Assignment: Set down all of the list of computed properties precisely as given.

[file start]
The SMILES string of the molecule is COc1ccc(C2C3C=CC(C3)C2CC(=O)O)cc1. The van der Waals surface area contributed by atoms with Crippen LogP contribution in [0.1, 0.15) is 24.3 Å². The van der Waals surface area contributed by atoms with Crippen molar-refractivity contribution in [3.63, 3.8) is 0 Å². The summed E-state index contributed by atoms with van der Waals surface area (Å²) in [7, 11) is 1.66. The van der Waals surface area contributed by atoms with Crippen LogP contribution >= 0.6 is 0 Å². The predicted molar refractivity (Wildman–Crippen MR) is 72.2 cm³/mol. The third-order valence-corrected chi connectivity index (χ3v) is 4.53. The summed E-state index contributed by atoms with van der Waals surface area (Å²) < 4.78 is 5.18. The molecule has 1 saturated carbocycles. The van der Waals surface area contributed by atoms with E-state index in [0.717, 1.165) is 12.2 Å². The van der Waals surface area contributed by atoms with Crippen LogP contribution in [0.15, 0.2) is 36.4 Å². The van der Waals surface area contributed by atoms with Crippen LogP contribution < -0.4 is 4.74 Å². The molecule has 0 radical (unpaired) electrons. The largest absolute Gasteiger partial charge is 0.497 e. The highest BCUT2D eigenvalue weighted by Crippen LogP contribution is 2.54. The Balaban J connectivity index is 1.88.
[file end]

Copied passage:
The SMILES string of the molecule is COc1ccc(C2C3C=CC(C3)C2CC(=O)O)cc1. The van der Waals surface area contributed by atoms with Crippen LogP contribution in [0.1, 0.15) is 24.3 Å². The van der Waals surface area contributed by atoms with Crippen molar-refractivity contribution in [3.63, 3.8) is 0 Å². The summed E-state index contributed by atoms with van der Waals surface area (Å²) in [7, 11) is 1.66. The van der Waals surface area contributed by atoms with Crippen LogP contribution >= 0.6 is 0 Å². The predicted molar refractivity (Wildman–Crippen MR) is 72.2 cm³/mol. The third-order valence-corrected chi connectivity index (χ3v) is 4.53. The summed E-state index contributed by atoms with van der Waals surface area (Å²) < 4.78 is 5.18. The molecule has 1 saturated carbocycles. The van der Waals surface area contributed by atoms with E-state index in [0.717, 1.165) is 12.2 Å². The van der Waals surface area contributed by atoms with Crippen LogP contribution in [0.15, 0.2) is 36.4 Å². The van der Waals surface area contributed by atoms with Crippen LogP contribution < -0.4 is 4.74 Å². The molecule has 0 radical (unpaired) electrons. The largest absolute Gasteiger partial charge is 0.497 e. The highest BCUT2D eigenvalue weighted by Crippen LogP contribution is 2.54. The Balaban J connectivity index is 1.88.